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This post is categorized under Advertising, but it could (and probably will) just as easily be applied to other areas such as branding, politics and ... life.  The principle is this: Be clear.  Know what it is that you're saying and don't try to say too much.  I'll start off with a simple definition and move on from there.  To conflate means to meld into one.  This is great when your talking about marriage, Beetles cover bands and Combos, but when it comes to your company's message this is dangerous territory.

Why It's a Bad Idea
Let's say you oppose the death penalty because you believe in the power of redemptive love over violence.  You obviously don't have much of a voice as people shouting that message are few and far between.  Wanting to gain some volume, you decide to team up with two others who oppose the death penalty for slightly different reasons.  One's an anarchist who doesn't think that the government should punish anyone.  The other is just a jerk who thinks justice is best served slowly.

This is obviously very exciting because your voice has just trippled in volume.  Your message should now identify with three times the number of people and be three times more likely to make a difference.  However, reality sets in when you finally protest.  Though you are shouting, "Love never fails" the anarchist is shouting, "Law can leave" and the jerk is shouting, "Let them rot!"  You're volume may be greater, but it is drowning out your voice.

At best people will come away and not knowing/remembering/caring what any of you were saying.  Likely they will think that death penalty opposers don't have their act together and become disinterested in the issue.  At worst they will actually think that the reason anyone opposes the death penalty is because, "Love can rot!"  At any rate, your message of peace is lost.

Pick a Target
You aren't selling anything that everyone wants.  (You may be selling something everyone needs, but people don't pay as much for those things.)  When you claim to have something that EVERYBODY wants you sound like a liar ('cause you are).  In marketing, when you try to be all things to all people you end up becoming nothing to everyone.  So, pick a target!  Listen to the stories they tell, and share a story that will identify with them.  Don't try to appeal to them and their neighbors ... just to them.  When you conflate your audiences you loose an opportunity to create evangelists out of your clients.  Word of mouth is still the best form of advertising, give your clients room to tell their own stories about you.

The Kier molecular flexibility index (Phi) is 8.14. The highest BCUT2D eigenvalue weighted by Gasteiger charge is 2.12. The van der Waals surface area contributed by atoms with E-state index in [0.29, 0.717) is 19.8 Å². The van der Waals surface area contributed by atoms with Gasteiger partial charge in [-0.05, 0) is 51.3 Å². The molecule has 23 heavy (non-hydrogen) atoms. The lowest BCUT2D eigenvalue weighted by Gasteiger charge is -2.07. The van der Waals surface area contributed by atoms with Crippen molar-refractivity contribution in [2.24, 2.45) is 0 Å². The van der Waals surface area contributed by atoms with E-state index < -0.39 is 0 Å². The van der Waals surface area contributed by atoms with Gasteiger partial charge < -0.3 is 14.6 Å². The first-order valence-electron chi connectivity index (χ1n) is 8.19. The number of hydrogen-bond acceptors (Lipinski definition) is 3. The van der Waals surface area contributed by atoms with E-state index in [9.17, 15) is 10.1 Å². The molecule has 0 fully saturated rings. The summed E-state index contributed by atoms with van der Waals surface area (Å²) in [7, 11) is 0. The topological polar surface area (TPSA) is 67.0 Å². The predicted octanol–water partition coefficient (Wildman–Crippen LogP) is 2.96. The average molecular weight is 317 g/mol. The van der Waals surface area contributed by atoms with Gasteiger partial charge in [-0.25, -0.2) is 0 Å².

Get Feedback not Input
You want to hear from your target audience.  You really do.  You want to hear them, listen to them and take what they say into consideration.  You want their feedback; you don't necessarily want their input.  I came up with my logo one day without a whole lot of input.  The reason is because I want this business to reflect me and who I am and what I like.  Honestly, in the end it doesn't matter if my wife, best friend or mother doesn't like my brand because I do.  Now, I asked for feedback from all three of them, but for the most part I limited the input I would accept.

It is fairly frequent that I do business with plantations.  Plantation owners are a part of my target audience.  I need to hear feedback from them, but can you imagine if my logo had been created based on the input of a plantation owner?  My message would pretty soon be swept down that slippery slope.  It would look like a little bit of everything that I am not.

Stay on Topic
This can pretty much be summed up by one of my favorite scenes from the West Wing (season 1 - 4 only).  Toby Ziggler is advising Sam Seaborne to answer, "Orange County's beaches are a national treasure" to every question asked.  Even if the question is about the trade deficit he is to respond, "Orange County's beaches are a national treasure."  Sam fears he will sound like an idiot, and Toby comforts him that, "I doubt you'll sound like anything at all; they'll probably just use it as B-roll.  But on the off chance there's volume I at least want you to be on topic."

How true!  People are almost never listening.  On the rare occasions that they do, you had better say something that matters!  You had better say something they can understand.  Be consistant.  Be clear.  Don't conflate your message.
Daniel